One of the many things that makes old high school yearbooks such vibrant, lively archival materials is the humour found within their pages. Our yearbook collection dates back to 1913, and even the earliest yearbooks, which read more like student newspapers, have sprinklings of inside jokes, light quips, and satire. It is an encouraging reminder that the youthful spirit of teenagers spans across generations.
The high school humour found in yearbooks also reminds me that laughter brings us together. As I write this during the COVID-19 lockdown, I have a new appreciation for the power of humour and its ability to lift us up. Even in the darkest of times, laughter finds a way to spread a bit of light.
This was the same in 1917. The St. Catharines Collegiate published the 1917 edition of Vox Collegensis in the midst of the First World War. In the same issue that honours the fallen soldiers who were Collegiate alumni, there are a number of other pages filled with humour. Pictured below is an ode to teachers and classmates from the students of 3B.
Poking fun at teachers seems to be a trend we can trace in yearbooks across generations and high schools. The same humour found in the 1917 St. Catharines Collegiate yearbook is also evident in the 1970 Grantham High School yearbook. In “The Students’ Psalm”, the author takes a light jab at the mundanity of school.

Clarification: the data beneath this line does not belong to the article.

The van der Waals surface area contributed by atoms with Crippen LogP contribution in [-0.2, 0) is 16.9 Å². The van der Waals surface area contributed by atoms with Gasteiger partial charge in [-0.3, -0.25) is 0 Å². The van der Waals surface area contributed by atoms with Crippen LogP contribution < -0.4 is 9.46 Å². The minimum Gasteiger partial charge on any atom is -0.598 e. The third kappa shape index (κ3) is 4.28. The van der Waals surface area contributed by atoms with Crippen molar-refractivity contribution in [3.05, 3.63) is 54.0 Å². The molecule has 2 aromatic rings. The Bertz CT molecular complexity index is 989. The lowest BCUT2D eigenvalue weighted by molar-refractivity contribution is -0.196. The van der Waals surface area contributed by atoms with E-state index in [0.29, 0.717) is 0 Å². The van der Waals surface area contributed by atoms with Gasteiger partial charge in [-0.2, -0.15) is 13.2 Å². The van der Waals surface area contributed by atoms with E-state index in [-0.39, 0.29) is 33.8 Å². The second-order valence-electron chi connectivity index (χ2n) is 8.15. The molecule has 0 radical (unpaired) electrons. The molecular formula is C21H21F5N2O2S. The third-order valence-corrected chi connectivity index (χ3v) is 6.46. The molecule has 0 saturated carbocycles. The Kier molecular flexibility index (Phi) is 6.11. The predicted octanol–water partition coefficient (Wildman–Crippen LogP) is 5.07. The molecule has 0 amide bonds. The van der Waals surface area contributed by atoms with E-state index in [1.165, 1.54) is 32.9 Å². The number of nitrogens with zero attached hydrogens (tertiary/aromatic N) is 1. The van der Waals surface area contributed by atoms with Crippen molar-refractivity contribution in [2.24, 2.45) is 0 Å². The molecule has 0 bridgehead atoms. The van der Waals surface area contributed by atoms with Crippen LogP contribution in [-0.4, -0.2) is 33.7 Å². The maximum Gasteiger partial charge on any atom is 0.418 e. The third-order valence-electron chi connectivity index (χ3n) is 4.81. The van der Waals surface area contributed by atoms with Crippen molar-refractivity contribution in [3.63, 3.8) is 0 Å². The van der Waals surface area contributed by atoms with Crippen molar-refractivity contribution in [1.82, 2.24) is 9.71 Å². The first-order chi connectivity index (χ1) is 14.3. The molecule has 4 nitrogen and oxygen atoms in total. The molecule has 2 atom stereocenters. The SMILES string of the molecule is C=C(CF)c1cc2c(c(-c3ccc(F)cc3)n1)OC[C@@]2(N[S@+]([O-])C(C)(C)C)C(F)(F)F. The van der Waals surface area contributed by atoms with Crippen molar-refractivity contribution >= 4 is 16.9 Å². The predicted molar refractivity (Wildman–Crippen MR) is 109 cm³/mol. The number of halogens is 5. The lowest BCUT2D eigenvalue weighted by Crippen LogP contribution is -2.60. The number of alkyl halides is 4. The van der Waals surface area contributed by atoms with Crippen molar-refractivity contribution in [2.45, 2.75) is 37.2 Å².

Merritton High School students saw humour as such an important aspect of school spirit, that they published a full page of jokes in the 1966 Merritton Hi-Lites called “Yuckin’ It Up!”.
Another form of high school humour spanning generations are student quotes. The class photo pages in yearbooks across decades and high schools often provide a quote for each student in the class. These quotes usually lend from inside jokes and personal quips that were likely written under teenagers’ youthful insistence that high school will be the best time in their lives. Perhaps it also comes from students’ desire to make their mark. I may not know the students in these yearbooks personally, but I appreciate the glimpse these quotations give me into their personalities and their relationships
As I flip through high school yearbooks looking for humour and jokes, I am reminded that laughter is a universal concept that we all value and understand. Even though I might not “get” many of the inside jokes or satire scattered through these yearbooks, I smile wondering about the stories these jokes came from, and the people they belong to. I hope we can continue to remember the importance of laughter during the challenging time we are experiencing together.
Sara Nixon is a public historian and Public Programmer at the St. Catharines Museum and Welland Canals Centre.